(CNN) — Tourists from around the world have been left stranded in the ancient city of Machu Picchu after Peru was plunged into a state of emergency following the arrest of the country’s president.
The main means of accessing the UNESCO World Heritage Site — the rail line — was suspended as violent protests broke out and supporters of the president set up roadblocks making it challenging to travel within the country, or to leave it.
PeruRail said it would assist affected passengers in changing the dates of their travel.
“We regret the inconvenience that these announcements generate for our passengers; however, they are due to situations beyond the control of our company and seek to prioritize the safety of passengers and workers,” the company said in a statement.
LATAM Airlines Peru said operations to and from Alfredo Rodríguez Ballón International Airport in Arequipa and the Alejandro Velasco Astete International Airport in Cuzco, 75 kilometers (46 miles) from Machu Picchu, had been temporarily suspended.
“LATAM maintains constant monitoring of the political situation in Peru to provide the pertinent information according to how it may impact our air operation,” the airline said in statement. “We await the response of the relevant authorities, who must take corrective measures to ensure safety for the development of air operations.”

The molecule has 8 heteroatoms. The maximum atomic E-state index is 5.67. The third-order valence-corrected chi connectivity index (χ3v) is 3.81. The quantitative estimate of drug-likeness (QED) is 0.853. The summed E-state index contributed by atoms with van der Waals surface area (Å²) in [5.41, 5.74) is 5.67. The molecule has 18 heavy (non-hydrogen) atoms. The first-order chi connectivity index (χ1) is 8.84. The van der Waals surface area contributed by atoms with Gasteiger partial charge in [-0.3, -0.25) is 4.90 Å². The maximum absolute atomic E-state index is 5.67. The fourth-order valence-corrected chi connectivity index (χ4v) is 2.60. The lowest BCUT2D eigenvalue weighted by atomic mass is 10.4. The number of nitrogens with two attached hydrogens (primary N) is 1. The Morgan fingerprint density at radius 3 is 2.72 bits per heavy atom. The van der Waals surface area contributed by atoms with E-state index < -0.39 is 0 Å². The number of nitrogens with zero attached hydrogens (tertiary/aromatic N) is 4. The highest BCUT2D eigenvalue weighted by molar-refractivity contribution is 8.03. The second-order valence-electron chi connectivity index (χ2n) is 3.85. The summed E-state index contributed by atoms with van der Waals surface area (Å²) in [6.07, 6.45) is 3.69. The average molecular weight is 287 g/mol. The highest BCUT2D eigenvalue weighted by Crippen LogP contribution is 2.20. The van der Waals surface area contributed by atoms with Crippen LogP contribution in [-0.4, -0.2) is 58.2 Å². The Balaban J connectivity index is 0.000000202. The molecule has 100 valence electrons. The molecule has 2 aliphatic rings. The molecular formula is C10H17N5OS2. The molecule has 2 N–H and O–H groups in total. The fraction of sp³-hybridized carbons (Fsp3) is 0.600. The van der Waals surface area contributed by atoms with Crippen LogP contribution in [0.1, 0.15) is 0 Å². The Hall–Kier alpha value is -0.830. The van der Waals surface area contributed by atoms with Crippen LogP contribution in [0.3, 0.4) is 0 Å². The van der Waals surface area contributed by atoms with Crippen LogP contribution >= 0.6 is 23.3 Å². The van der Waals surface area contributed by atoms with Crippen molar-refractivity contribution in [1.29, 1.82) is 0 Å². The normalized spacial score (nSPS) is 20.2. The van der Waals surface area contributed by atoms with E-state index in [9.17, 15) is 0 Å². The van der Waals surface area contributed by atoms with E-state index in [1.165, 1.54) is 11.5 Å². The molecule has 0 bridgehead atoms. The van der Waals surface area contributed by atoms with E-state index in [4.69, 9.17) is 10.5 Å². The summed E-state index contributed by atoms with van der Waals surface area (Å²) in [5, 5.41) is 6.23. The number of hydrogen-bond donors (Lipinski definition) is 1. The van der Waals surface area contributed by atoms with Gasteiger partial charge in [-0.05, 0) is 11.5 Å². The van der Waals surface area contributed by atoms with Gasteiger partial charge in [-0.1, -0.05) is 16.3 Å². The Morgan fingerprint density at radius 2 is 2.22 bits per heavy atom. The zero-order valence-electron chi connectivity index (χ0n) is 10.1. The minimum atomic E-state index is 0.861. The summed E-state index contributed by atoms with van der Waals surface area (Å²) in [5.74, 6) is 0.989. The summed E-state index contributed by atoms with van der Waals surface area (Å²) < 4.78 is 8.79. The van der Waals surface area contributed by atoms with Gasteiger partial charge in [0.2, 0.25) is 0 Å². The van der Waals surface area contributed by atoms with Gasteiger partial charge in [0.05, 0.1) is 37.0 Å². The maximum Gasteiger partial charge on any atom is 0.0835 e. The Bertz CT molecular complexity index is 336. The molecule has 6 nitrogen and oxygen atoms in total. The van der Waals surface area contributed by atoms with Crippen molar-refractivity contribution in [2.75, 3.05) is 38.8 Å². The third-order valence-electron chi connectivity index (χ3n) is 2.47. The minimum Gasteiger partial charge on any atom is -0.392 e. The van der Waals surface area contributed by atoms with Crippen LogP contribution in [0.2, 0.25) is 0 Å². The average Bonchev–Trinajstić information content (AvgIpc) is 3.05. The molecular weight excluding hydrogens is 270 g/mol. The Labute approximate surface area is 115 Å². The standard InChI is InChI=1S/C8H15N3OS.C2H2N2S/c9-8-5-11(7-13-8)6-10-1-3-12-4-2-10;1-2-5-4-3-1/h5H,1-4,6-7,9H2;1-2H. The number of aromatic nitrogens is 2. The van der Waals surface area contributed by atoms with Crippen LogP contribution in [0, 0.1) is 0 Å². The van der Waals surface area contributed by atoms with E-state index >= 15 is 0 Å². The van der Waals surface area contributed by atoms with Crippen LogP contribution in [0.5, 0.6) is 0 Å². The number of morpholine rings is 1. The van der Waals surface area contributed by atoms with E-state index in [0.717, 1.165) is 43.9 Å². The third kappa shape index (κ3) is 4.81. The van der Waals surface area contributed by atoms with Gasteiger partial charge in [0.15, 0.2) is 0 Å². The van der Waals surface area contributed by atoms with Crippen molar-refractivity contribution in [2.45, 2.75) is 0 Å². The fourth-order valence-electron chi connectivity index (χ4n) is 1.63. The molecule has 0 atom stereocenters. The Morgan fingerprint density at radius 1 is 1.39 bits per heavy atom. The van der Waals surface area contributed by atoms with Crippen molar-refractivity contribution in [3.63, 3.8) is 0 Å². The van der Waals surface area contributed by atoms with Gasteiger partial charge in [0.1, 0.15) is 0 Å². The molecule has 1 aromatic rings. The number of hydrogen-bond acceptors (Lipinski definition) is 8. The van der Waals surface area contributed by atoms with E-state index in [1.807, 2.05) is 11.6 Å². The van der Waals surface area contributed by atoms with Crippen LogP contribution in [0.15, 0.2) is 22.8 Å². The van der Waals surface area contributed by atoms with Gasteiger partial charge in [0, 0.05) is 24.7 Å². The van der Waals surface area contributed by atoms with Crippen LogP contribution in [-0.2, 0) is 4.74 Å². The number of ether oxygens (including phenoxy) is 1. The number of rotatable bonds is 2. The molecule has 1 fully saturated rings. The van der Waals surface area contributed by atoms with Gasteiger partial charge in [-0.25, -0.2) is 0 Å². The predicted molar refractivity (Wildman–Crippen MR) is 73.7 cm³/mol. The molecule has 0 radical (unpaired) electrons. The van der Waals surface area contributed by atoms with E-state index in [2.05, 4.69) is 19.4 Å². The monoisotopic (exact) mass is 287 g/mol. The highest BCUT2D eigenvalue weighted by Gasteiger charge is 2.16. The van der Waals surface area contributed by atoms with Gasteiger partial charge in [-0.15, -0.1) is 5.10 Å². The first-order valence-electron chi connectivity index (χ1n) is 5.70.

It added: “We regret the inconvenience that this situation beyond our control has caused our passengers and we reinforce our commitment to air safety and connectivity in the country.”
The US State Department has issued a travel advisory for citizens traveling in Peru, which it has listed as a level three “reconsider travel” destination.
“Demonstrations can cause the shutdown of local roads, trains, and major highways, often without prior notice or estimated reopening timelines. Road closures may significantly reduce access to public transportation and airports and may disrupt travel both within and between cities,” it warns.
Top: Tourists lining up at the Machu Picchu train station. Image via Getty.